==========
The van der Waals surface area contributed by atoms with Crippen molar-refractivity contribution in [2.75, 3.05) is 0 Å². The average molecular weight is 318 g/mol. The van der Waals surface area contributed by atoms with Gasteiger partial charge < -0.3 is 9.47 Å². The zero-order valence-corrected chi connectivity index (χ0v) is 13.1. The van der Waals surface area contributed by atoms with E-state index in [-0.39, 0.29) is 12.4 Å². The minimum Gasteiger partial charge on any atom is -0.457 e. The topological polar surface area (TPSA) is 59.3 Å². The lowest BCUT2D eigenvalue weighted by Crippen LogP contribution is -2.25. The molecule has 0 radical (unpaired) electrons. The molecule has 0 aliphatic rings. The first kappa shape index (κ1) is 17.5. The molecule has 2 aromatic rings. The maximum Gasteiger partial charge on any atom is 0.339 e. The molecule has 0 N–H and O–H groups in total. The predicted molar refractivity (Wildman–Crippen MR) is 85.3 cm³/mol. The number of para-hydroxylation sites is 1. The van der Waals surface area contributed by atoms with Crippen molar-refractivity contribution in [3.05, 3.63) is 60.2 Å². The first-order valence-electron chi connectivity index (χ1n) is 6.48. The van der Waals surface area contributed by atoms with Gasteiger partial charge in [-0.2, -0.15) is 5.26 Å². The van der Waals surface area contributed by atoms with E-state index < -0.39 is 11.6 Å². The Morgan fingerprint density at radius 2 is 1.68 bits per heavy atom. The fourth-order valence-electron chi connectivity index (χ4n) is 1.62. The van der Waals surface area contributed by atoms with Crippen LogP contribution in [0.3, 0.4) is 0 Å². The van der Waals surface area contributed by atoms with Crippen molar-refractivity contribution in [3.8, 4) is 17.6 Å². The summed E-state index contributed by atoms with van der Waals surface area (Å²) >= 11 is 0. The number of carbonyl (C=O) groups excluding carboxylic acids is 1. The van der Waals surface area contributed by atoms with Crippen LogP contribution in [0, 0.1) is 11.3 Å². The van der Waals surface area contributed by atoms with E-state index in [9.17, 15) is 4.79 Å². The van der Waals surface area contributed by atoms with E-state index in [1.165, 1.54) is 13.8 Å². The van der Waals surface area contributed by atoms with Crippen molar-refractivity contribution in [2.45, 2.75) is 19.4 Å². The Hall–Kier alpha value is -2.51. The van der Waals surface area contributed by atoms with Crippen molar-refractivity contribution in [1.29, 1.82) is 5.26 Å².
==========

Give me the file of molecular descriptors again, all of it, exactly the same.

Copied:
The van der Waals surface area contributed by atoms with Crippen molar-refractivity contribution in [2.75, 3.05) is 0 Å². The average molecular weight is 318 g/mol. The van der Waals surface area contributed by atoms with Gasteiger partial charge < -0.3 is 9.47 Å². The zero-order valence-corrected chi connectivity index (χ0v) is 13.1. The van der Waals surface area contributed by atoms with E-state index in [-0.39, 0.29) is 12.4 Å². The minimum Gasteiger partial charge on any atom is -0.457 e. The topological polar surface area (TPSA) is 59.3 Å². The lowest BCUT2D eigenvalue weighted by Crippen LogP contribution is -2.25. The molecule has 0 radical (unpaired) electrons. The molecule has 0 aliphatic rings. The first kappa shape index (κ1) is 17.5. The molecule has 2 aromatic rings. The maximum Gasteiger partial charge on any atom is 0.339 e. The molecule has 0 N–H and O–H groups in total. The predicted molar refractivity (Wildman–Crippen MR) is 85.3 cm³/mol. The number of para-hydroxylation sites is 1. The van der Waals surface area contributed by atoms with Crippen molar-refractivity contribution in [3.05, 3.63) is 60.2 Å². The first-order valence-electron chi connectivity index (χ1n) is 6.48. The van der Waals surface area contributed by atoms with Gasteiger partial charge in [-0.2, -0.15) is 5.26 Å². The van der Waals surface area contributed by atoms with E-state index < -0.39 is 11.6 Å². The Morgan fingerprint density at radius 2 is 1.68 bits per heavy atom. The fourth-order valence-electron chi connectivity index (χ4n) is 1.62. The van der Waals surface area contributed by atoms with Crippen LogP contribution in [0.3, 0.4) is 0 Å². The van der Waals surface area contributed by atoms with Crippen molar-refractivity contribution in [3.8, 4) is 17.6 Å². The summed E-state index contributed by atoms with van der Waals surface area (Å²) >= 11 is 0. The number of carbonyl (C=O) groups excluding carboxylic acids is 1. The van der Waals surface area contributed by atoms with Crippen LogP contribution in [0, 0.1) is 11.3 Å². The van der Waals surface area contributed by atoms with E-state index in [9.17, 15) is 4.79 Å². The van der Waals surface area contributed by atoms with E-state index in [1.165, 1.54) is 13.8 Å². The van der Waals surface area contributed by atoms with Crippen molar-refractivity contribution in [2.45, 2.75) is 19.4 Å². The Hall–Kier alpha value is -2.51. The van der Waals surface area contributed by atoms with Crippen molar-refractivity contribution in [1.29, 1.82) is 5.26 Å².